As a class, portraits of Persians who travelled to the West during the Safavid and early Qajar period (early 17th-early 19th century) have received little attention. This lecture brings together a set of images — drawings, paintings, etchings, lithographs and even a silhouette — of Persians, done in Boston, Geneva, London, Paris, Prague, Saratoga Springs, St. Petersburg, Vienna and Washington DC, between 1601 and 1842. Some of the subjects were high-ranking individuals who were members of the élite class while others were from modest backgrounds. All were on a mission of one sort or another and portraiture, in the days before photography, commemorated their visits to distant capitals, offering us a rare glimpse at the dress, accoutrements and regalia worn by these visitors to foreign lands. Subjects of fascination for both contemporary artists and a well-informed public, intrigued by all things Persian and able to follow the movements of these travelers in the European and American press, the sitters in these works left an indelible mark in the consciousness of Western observers, only a few of whom ever journeyed themselves to the Land of the Lion and the Sun.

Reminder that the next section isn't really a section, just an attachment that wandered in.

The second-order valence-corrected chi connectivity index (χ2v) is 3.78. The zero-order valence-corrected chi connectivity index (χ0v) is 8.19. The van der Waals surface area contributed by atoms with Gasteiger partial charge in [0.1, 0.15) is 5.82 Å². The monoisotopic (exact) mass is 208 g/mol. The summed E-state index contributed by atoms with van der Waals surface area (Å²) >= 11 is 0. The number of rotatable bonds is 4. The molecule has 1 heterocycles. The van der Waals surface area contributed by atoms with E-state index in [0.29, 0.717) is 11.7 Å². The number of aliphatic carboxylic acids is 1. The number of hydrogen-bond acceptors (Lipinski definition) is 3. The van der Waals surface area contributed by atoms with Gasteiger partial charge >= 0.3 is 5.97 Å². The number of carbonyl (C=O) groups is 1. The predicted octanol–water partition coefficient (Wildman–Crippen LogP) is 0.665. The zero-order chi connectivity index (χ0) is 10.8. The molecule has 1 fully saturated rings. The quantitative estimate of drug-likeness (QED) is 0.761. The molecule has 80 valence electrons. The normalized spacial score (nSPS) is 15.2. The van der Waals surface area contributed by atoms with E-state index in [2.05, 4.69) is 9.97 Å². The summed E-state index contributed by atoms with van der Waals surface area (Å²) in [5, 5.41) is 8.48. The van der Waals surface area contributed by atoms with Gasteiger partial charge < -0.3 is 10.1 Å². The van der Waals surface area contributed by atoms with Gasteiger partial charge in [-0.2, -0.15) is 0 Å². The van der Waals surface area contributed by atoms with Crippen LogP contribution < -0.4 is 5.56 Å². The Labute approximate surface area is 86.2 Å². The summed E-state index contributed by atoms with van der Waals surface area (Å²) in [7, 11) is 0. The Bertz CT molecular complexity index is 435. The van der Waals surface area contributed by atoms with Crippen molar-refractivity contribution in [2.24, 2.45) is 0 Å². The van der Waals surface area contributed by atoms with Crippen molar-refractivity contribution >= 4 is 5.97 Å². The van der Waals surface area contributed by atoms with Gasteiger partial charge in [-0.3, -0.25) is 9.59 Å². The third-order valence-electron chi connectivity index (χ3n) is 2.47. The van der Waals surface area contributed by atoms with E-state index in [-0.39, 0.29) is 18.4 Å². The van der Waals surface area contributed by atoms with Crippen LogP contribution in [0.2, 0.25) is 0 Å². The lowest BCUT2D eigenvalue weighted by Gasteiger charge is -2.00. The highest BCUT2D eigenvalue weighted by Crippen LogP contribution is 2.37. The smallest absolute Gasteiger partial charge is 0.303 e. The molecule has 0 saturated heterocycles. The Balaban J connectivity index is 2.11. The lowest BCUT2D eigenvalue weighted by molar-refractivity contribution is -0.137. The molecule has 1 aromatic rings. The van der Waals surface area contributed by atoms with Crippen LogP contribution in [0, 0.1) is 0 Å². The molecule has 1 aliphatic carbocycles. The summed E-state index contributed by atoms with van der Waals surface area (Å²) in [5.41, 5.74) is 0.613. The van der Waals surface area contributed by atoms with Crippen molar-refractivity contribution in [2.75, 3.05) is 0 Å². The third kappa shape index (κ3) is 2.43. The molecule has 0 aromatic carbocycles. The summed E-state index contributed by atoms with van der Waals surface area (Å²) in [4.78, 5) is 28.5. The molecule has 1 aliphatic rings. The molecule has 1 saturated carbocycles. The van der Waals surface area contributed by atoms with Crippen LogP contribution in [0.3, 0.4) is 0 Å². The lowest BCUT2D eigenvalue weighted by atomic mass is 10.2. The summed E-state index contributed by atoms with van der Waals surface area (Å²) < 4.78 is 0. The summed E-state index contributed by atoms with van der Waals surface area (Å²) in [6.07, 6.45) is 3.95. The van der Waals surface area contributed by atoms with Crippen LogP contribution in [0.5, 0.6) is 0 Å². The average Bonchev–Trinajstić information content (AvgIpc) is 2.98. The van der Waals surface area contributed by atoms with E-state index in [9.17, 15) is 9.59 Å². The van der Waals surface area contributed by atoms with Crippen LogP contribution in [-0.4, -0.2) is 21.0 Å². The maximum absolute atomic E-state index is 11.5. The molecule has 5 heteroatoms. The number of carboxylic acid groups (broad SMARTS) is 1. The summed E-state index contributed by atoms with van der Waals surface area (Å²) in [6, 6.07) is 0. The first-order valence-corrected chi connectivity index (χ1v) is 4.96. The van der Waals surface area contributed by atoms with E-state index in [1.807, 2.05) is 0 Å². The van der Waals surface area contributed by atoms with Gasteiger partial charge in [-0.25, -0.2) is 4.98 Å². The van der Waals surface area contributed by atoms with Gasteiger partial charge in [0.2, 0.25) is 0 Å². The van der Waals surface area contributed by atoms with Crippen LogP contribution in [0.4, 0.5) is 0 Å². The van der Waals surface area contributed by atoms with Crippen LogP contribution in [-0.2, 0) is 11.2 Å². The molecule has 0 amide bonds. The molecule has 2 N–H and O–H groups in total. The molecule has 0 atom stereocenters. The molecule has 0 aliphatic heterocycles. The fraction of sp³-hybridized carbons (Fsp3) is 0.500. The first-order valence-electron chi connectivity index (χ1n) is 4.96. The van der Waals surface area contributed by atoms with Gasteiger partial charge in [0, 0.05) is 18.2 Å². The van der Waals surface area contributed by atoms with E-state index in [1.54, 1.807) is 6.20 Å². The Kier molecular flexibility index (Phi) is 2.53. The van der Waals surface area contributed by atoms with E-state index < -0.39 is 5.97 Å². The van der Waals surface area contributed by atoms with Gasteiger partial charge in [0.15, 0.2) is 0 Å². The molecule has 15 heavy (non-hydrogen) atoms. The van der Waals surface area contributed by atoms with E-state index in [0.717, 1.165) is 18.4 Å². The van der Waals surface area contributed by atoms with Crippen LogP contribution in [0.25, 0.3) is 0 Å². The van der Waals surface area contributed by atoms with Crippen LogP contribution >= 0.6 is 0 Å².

Speaker: Daniel T. Potts, PhD, Professor of Ancient Near Eastern Archeology and History, New York University
Discussant: Layla Diba, PhD, Art Historian. Independent Scholar
Discussant: Willem Floor, PhD, Iran Historian. Independent Scholar